Have you ever been accused of being a ‘creature of habit’? What exactly does that mean? Dr. Sarah McKay defines the common characteristics of all habits:
1. Habits involve an ordered, structured sequence of actions that are triggered by a particular cue, situation, or event.
2. Habits are learned over time by being repeated over and over.
3. Habits are persistent and fixed – once formed they are very hard to break.
4. Habits are performed almost automatically.
(Neuroscience Academy, Dr. Sarah McKay)
What Are Habits?
What kind of actions in your daily life are actually habits? Well, brushing your teeth, taking a shower, getting ready for work or getting the kids ready for school might be habits that you experience everyday. Habits allow you to work on ‘autopilot’ so that you can be efficient and release your brain from actively thinking about absolutely everything you do. In these actions and most of your routine daily actions you have established good habits.
What Are Bad Habits?
What then, are bad habits? Bad habits are defined the same way as good habits but they are not benefitting your quality of life or helping your brain. Perhaps you have a habit of smoking, eating snacks before bed, or staying up too late and not getting enough sleep. Negative self-talk is a bad habit that can sabotage our everyday decisions and how we feel about ourselves. There are many habits in our daily life we would love to change. But trying to break these bad habits is difficult at best. Let’s take a look at the neuroscience of habit formation and then maybe you can see how our brain functions and why it is so hard to override a habit.
The Neuroscience of Habit Formation
The area of the brain for habit formation is the Basal Ganglia. One area of the basal ganglia that oversees primary habit formation is the Striatum. The striatum is responsible for habit learning. There are three steps to learn and lock-in habits:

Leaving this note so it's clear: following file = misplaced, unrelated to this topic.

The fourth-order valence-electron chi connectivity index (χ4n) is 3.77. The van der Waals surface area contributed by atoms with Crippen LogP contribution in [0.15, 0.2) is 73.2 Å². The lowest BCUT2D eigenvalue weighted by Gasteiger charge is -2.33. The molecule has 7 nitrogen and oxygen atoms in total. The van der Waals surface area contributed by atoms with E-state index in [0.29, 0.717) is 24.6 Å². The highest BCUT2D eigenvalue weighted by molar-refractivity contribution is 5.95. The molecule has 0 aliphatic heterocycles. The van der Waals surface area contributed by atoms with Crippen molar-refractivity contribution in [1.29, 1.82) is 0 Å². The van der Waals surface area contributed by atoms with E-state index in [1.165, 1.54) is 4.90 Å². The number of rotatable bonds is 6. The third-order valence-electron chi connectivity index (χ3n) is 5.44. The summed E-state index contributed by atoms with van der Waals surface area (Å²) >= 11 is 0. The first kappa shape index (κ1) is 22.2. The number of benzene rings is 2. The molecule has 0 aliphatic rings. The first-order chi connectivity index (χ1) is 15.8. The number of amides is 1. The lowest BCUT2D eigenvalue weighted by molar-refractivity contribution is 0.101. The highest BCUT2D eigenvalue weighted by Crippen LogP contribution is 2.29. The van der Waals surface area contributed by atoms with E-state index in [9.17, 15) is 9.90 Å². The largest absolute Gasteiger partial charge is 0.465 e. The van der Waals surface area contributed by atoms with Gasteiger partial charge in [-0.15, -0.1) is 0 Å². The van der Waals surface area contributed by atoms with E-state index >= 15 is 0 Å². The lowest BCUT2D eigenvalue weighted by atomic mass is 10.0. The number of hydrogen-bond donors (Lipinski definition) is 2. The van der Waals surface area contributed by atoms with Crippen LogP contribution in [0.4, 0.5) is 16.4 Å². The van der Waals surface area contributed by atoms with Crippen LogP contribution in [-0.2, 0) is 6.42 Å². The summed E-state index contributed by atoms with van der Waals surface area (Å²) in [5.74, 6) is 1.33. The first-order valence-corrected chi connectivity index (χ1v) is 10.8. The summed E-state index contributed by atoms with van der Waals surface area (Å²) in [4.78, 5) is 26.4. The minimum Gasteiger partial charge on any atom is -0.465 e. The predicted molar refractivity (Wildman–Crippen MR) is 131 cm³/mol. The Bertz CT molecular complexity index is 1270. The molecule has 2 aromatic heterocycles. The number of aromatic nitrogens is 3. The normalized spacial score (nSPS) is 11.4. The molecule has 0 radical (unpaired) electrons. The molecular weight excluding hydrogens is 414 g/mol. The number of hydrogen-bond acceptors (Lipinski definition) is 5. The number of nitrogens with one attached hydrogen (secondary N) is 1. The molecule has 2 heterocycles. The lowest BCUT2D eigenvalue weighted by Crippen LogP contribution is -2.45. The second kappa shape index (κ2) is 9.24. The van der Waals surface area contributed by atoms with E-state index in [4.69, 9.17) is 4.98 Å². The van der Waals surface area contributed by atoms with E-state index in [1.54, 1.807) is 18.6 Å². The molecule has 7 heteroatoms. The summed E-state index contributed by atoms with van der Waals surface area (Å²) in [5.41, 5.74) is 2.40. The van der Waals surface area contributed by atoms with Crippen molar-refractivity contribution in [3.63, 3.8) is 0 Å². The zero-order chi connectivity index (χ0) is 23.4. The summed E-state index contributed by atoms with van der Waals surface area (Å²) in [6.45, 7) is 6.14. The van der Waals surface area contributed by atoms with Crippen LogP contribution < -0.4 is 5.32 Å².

1. Explore a new behavior.
2. Form a habit.
3. Imprint it into the brain and monitor. (Neuroscience Academy, Dr. Sarah McKay)
When you form a habit you repeat thoughts and/or actions over and over. This causes the neurons (brain cells) in the prefrontal striatal-midbrain circuit (where habits are formed) to fire together and eventually wire together. Your brain has stored your habit as a chunk of behavior or brain activity. You have changed your brain. Good news - if it benefits your life – bad news if it causes problems in your life (alcoholism, drug abuse, obesity to name a few).
So you decide to eliminate your bad habits. You are going to exercise, eat nutritiously, stop having those after work drinks. You are motivated and ready to go. Easy, peezy right?! Well if you are depending on willpower alone to initiate a life change – then you may be setting yourself up for a huge, relapsing disappointment. There is a hormone/neurotransmitter in the brain called dopamine. This neurochemical is released when you experience something that makes you feel good. Dopamine keeps you motivated to keep going to get that feel-good sensation. Every time you see or experience something that is related to your bad habit – your brain shoots off some dopamine and that feel good sensation overrides your willpower. Your brain wears out trying to avoid caving into the feel good response. Relapse happens.
How to Break Bad Habits
There are some brain suggestions to help you break that bad habit.
· Habits are triggered by a particular cue, situation, or event.
· Habits are persistent – once formed, they are very hard to break.
· Learn to recognize the trigger for your bad habit.
· Wire a new, healthy or positive habit to override the bad-habit trigger.
If you understand that old habits are ingrained and hard-wired, it will be easier to understand that relapses will happen. Instead of being discouraged and give up – you need to be persistent and keep moving forward to create the new behavior. You need to be mindful of the the actions that you take and the change you want to accomplish. This takes time. There has been a lot of information about habit formation that states that 21 days is the optimum amount of time to create that new neural pathway. It is a myth that it takes 21 days to create or break a habit. Remember you are hardwiring a new pathway. You are creating a new behavior that your brain and you will do automatically. One careful study revealed that it takes 20-254 days (average 84 days) to reach automaticity (Dr. Sarah McKay).
Repetition and consistency will result in you brain rewiring itself. It is a process and you are again changing your brain. It is definitely worth the effort in the long run.
Goldstein, E. (October, 2014). Neuroscience of bad habits and why it’s not about will power. Retrieved from http://blogs.psychcentral.com/mindfulness/2014/10/the-neuroscience-of-bad-habits-and-why-its-not-about-willpower/
McKay, S. Neuroscience insight: how to break bad habits. Retrieved from http://www.chropa.com/cci/neuroscience-insight-how-to-break-bad-habits
McKay, S. The Neuroscience Academy (2016). Session: Change. What are habits? The Neuroscience of Habit.